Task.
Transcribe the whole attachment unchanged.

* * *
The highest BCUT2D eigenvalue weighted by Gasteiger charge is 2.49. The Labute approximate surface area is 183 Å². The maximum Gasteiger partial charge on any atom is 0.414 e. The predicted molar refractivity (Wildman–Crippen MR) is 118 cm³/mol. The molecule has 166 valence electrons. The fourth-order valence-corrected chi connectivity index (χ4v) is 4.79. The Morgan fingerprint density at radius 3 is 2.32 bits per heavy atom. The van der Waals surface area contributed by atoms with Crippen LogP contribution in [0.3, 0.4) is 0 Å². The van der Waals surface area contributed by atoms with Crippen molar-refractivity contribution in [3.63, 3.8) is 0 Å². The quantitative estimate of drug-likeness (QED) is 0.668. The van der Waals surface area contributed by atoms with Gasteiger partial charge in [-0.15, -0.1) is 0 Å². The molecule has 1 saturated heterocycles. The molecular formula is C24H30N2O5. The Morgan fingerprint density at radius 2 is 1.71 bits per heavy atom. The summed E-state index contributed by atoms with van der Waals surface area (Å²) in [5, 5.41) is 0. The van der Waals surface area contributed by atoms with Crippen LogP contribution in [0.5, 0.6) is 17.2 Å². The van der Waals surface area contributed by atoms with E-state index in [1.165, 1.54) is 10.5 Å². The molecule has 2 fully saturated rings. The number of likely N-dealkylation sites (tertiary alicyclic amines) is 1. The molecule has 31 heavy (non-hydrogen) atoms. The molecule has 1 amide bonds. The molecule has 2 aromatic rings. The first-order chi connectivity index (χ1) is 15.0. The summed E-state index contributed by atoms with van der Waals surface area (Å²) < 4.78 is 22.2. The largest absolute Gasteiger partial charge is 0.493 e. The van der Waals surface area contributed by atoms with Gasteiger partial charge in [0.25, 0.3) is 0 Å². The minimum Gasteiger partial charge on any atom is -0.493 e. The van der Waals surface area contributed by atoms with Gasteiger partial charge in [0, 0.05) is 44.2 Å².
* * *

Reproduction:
The highest BCUT2D eigenvalue weighted by Gasteiger charge is 2.49. The Labute approximate surface area is 183 Å². The maximum Gasteiger partial charge on any atom is 0.414 e. The predicted molar refractivity (Wildman–Crippen MR) is 118 cm³/mol. The molecule has 166 valence electrons. The fourth-order valence-corrected chi connectivity index (χ4v) is 4.79. The Morgan fingerprint density at radius 3 is 2.32 bits per heavy atom. The van der Waals surface area contributed by atoms with Crippen LogP contribution in [0.3, 0.4) is 0 Å². The van der Waals surface area contributed by atoms with Crippen molar-refractivity contribution in [3.63, 3.8) is 0 Å². The quantitative estimate of drug-likeness (QED) is 0.668. The van der Waals surface area contributed by atoms with Gasteiger partial charge in [-0.15, -0.1) is 0 Å². The molecule has 1 saturated heterocycles. The molecular formula is C24H30N2O5. The Morgan fingerprint density at radius 2 is 1.71 bits per heavy atom. The summed E-state index contributed by atoms with van der Waals surface area (Å²) in [5, 5.41) is 0. The van der Waals surface area contributed by atoms with Crippen LogP contribution in [0.5, 0.6) is 17.2 Å². The van der Waals surface area contributed by atoms with E-state index in [1.165, 1.54) is 10.5 Å². The molecule has 2 fully saturated rings. The number of likely N-dealkylation sites (tertiary alicyclic amines) is 1. The molecule has 31 heavy (non-hydrogen) atoms. The molecule has 1 amide bonds. The molecule has 2 aromatic rings. The first-order chi connectivity index (χ1) is 15.0. The summed E-state index contributed by atoms with van der Waals surface area (Å²) < 4.78 is 22.2. The largest absolute Gasteiger partial charge is 0.493 e. The van der Waals surface area contributed by atoms with Gasteiger partial charge in [0.25, 0.3) is 0 Å². The minimum Gasteiger partial charge on any atom is -0.493 e. The van der Waals surface area contributed by atoms with Gasteiger partial charge in [0, 0.05) is 44.2 Å².